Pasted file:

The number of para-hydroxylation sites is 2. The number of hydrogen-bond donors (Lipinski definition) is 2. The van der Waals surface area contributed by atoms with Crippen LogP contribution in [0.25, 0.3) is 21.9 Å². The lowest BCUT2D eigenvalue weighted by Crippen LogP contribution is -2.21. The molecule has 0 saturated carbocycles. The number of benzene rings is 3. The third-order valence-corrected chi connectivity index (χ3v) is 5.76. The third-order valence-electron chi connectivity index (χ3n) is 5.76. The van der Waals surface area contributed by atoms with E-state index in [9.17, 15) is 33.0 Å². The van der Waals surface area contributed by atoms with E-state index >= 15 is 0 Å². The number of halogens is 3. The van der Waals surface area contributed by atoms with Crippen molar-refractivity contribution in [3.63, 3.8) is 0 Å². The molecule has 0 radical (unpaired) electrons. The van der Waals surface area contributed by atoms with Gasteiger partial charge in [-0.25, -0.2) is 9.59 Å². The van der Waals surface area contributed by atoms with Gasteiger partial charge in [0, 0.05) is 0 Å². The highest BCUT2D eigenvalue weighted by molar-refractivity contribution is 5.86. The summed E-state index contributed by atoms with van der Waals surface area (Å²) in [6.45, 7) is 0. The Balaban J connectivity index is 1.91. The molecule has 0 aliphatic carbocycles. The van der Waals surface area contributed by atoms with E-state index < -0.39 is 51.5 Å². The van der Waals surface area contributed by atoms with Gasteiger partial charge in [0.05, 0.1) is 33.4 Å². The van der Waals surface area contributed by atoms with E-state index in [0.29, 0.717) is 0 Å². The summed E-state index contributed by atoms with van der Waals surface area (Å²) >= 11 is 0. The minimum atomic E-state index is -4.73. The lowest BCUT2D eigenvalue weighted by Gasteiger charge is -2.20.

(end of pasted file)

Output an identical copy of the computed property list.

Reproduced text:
The number of para-hydroxylation sites is 2. The number of hydrogen-bond donors (Lipinski definition) is 2. The van der Waals surface area contributed by atoms with Crippen LogP contribution in [0.25, 0.3) is 21.9 Å². The lowest BCUT2D eigenvalue weighted by Crippen LogP contribution is -2.21. The molecule has 0 saturated carbocycles. The number of benzene rings is 3. The third-order valence-corrected chi connectivity index (χ3v) is 5.76. The third-order valence-electron chi connectivity index (χ3n) is 5.76. The van der Waals surface area contributed by atoms with E-state index in [9.17, 15) is 33.0 Å². The van der Waals surface area contributed by atoms with E-state index >= 15 is 0 Å². The number of halogens is 3. The van der Waals surface area contributed by atoms with Crippen molar-refractivity contribution in [3.63, 3.8) is 0 Å². The molecule has 0 radical (unpaired) electrons. The van der Waals surface area contributed by atoms with Gasteiger partial charge in [-0.25, -0.2) is 9.59 Å². The van der Waals surface area contributed by atoms with Gasteiger partial charge in [0, 0.05) is 0 Å². The highest BCUT2D eigenvalue weighted by molar-refractivity contribution is 5.86. The summed E-state index contributed by atoms with van der Waals surface area (Å²) in [6.45, 7) is 0. The Balaban J connectivity index is 1.91. The molecule has 0 aliphatic carbocycles. The van der Waals surface area contributed by atoms with E-state index < -0.39 is 51.5 Å². The van der Waals surface area contributed by atoms with Gasteiger partial charge in [0.05, 0.1) is 33.4 Å². The van der Waals surface area contributed by atoms with E-state index in [0.29, 0.717) is 0 Å². The summed E-state index contributed by atoms with van der Waals surface area (Å²) >= 11 is 0. The minimum atomic E-state index is -4.73. The lowest BCUT2D eigenvalue weighted by Gasteiger charge is -2.20.